I hope your test goes well. I considered having it done, but in the end decided that being diagnosed mattered less than just getting it fixed, so I went with the treatments. The common wisdom is that Coeliac Disease is not curable, but please do look into alternative treatments! The common wisdom is just not always correct.
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Brown



Joined: 01 Mar 2006
Posts: 1

PostPosted: Wed Mar 01, 2006 4:52 am    Post subject: Reply with quote

Hi there!

What a coincidence. I'm gluten sensitive and am going to Paris on Friday for the weekend. I was wondering if you did come across any gluten free restaurants or at least those who are pretty good about accomodating? It would be great to go to a good restaurant stress-free! I'm having some freinds check as well and will certainly pass on whatever I learn.

Hope you're eating well.
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Jaclyn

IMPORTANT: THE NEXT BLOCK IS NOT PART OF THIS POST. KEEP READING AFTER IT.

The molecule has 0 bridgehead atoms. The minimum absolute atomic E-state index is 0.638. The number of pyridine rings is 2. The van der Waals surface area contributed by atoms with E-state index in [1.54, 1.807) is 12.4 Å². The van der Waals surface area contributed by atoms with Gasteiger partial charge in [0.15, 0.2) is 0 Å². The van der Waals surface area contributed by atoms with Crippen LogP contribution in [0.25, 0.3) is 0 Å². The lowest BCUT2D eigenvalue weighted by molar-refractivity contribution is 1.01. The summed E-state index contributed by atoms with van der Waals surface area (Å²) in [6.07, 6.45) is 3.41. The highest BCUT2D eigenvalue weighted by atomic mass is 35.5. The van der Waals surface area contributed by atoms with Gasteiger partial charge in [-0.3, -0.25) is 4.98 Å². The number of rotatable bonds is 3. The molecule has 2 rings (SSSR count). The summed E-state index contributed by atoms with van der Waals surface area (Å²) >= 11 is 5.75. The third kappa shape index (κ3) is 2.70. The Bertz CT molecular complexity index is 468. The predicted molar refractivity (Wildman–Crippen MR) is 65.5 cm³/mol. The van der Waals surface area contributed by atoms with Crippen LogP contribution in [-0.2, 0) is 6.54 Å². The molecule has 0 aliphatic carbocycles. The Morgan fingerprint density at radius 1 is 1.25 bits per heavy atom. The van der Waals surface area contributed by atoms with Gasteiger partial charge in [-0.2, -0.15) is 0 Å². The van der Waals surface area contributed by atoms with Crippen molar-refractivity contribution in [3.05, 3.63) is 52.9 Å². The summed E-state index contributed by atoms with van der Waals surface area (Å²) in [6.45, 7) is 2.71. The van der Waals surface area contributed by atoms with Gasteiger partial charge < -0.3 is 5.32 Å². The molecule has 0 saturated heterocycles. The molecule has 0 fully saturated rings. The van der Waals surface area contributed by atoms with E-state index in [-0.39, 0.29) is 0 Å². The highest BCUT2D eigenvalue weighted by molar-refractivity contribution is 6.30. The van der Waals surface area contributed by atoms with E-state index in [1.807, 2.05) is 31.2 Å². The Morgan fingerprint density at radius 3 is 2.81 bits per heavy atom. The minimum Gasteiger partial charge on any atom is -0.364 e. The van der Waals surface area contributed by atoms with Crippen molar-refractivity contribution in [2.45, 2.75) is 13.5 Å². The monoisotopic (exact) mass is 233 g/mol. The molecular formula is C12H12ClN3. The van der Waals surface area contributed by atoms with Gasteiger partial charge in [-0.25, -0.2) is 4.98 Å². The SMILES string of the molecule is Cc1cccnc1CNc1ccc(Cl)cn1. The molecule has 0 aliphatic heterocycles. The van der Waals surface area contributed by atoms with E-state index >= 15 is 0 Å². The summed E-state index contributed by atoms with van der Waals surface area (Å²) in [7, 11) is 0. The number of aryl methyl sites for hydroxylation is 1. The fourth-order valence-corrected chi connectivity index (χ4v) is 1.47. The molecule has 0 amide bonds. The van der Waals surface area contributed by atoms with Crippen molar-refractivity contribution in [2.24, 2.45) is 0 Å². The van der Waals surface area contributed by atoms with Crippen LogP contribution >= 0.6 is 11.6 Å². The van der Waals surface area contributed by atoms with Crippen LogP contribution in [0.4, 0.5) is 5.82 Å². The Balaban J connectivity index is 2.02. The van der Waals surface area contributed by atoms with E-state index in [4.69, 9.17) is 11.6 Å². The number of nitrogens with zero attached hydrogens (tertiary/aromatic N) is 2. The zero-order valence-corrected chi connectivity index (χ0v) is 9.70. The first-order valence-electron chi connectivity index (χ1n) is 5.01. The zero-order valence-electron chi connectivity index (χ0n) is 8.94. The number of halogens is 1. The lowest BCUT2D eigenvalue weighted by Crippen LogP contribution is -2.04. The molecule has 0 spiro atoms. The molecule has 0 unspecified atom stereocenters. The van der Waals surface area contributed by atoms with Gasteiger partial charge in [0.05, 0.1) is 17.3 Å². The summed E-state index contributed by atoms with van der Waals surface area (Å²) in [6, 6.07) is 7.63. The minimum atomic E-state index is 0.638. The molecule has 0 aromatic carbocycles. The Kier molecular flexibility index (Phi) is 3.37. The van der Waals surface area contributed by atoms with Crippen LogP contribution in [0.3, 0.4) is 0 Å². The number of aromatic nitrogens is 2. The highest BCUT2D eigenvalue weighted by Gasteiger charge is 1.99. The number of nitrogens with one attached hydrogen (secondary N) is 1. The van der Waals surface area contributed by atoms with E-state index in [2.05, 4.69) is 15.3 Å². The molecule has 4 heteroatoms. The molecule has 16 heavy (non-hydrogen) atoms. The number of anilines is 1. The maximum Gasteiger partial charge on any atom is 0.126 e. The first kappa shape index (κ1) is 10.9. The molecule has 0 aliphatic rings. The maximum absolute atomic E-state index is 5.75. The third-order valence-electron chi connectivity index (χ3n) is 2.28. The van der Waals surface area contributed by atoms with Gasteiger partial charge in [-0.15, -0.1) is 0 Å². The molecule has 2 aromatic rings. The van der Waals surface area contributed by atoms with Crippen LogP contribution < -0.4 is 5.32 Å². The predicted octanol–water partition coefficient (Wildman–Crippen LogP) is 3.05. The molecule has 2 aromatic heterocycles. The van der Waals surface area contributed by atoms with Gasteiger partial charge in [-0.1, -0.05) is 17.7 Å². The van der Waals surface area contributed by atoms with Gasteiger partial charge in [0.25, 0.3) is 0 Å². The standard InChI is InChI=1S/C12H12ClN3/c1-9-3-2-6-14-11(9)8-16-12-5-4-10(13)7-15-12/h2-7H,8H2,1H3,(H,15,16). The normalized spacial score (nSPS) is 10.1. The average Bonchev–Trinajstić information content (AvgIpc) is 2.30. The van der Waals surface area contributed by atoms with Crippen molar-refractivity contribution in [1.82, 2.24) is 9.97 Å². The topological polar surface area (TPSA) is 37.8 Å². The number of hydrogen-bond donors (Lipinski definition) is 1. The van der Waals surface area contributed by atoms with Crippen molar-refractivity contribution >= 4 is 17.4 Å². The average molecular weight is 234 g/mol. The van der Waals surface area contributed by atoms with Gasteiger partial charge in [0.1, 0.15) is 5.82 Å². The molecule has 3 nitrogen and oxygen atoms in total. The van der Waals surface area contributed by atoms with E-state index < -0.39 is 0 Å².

Joined: 02 Feb 2006
Posts: 5
Location: Toronto, ON

PostPosted: Wed Mar 08, 2006 8:42 am    Post subject: Reply with quote

Brown wrote:
Hi there!

What a coincidence. I'm gluten sensitive and am going to Paris on Friday for the weekend. I was wondering if you did come across any gluten free restaurants or at least those who are pretty good about accomodating? It would be great to go to a good restaurant stress-free! I'm having some freinds check as well and will certainly pass on whatever I learn.

Hope you're eating well.


A friend of Clotilde's generously passed on to me this list of restaurants sensitive to the needs of gluten-intolerant people. I hope they are of help to you (and I'm not too late--with any luck, you're still checking in here from Paris)!

Miss Betsy 23, r. Guillaume-Tell 75017 PARIS
T 01 42 67 12 67
Metro: Péreire